Survival outcomes are determined by nodal response to neoadjuvant therapy more so than primary tumor response among patients with locally advanced esophageal adenocarcinoma, according to findings presented at the American Association for Thoracic Surgery 98th Annual Meeting in San Diego, California.1

For this retrospective study, researchers assessed the outcomes of 2870 patients with esophageal adenocarcinoma who underwent margin-negative esophagectomy after completing neoadjuvant chemoradiation or chemotherapy. Investigators sought to determine whether neoadjuvant chemoradiation or chemotherapy led to a more complete pathologic response, and if nodal versus primary tumor response had implications for survival.

Of study participants, 17.3% and 34.5% of patients achieved complete response and partial response, respectively.

Patients who received neoadjuvant chemotherapy had a lower primary tumor response rate of 21.3% compared with 33.9% among patients in the chemoradiation arm (P < .001), as well as a poorer nodal response rate of 32.7% compared with 55.9% in the chemoradiation arm (P < .001). Neoadjuvant chemotherapy was also less likely to lead to partial or complete response, while neoadjuvant chemoradiation was significantly associated with completeness of response and overall risk of death.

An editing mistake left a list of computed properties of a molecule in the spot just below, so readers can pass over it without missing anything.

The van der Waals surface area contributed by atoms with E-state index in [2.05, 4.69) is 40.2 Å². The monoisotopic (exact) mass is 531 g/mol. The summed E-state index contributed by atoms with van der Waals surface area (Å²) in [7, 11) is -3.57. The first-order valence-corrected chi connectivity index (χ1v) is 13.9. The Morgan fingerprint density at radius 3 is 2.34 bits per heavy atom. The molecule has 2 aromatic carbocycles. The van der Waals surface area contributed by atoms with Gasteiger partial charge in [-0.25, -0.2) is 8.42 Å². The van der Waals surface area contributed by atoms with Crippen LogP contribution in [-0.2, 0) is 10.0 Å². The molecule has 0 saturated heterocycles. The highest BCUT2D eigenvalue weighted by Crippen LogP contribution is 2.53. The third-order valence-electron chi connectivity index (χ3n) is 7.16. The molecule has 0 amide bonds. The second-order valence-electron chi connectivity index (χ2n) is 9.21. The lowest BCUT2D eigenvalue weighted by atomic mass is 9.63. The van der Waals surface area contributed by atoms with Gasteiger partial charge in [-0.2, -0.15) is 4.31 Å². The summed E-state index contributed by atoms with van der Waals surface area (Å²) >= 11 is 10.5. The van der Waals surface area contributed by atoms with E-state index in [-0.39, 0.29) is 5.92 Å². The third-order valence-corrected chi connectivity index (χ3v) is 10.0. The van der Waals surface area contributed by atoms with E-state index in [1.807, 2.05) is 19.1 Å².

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Primary tumor and nodal response were both associated with a reduced risk of death, but patients who only had a primary tumor response saw a reduced survival benefit. Patients who only had a nodal response however, experienced no such drop-off in survival outcomes.

The authors concluded that results of the study suggest “a need to optimize neoadjuvant strategies associated with more complete nodal response rates or to consider more aggressive adjuvant treatment for patients with residual nodal disease after a margin-negative esophagectomy.”

Reference

  1. Groth SS, Burt BM, Farjah F, et al. Prognostic value of neoadjuvant treatment response in locally advanced esophageal adenocarcinoma. Presentation at: 2018 American Association for Thoracic Surgery 98th Annual Meeting; April 28-May 1, 2018; San Diego, CA.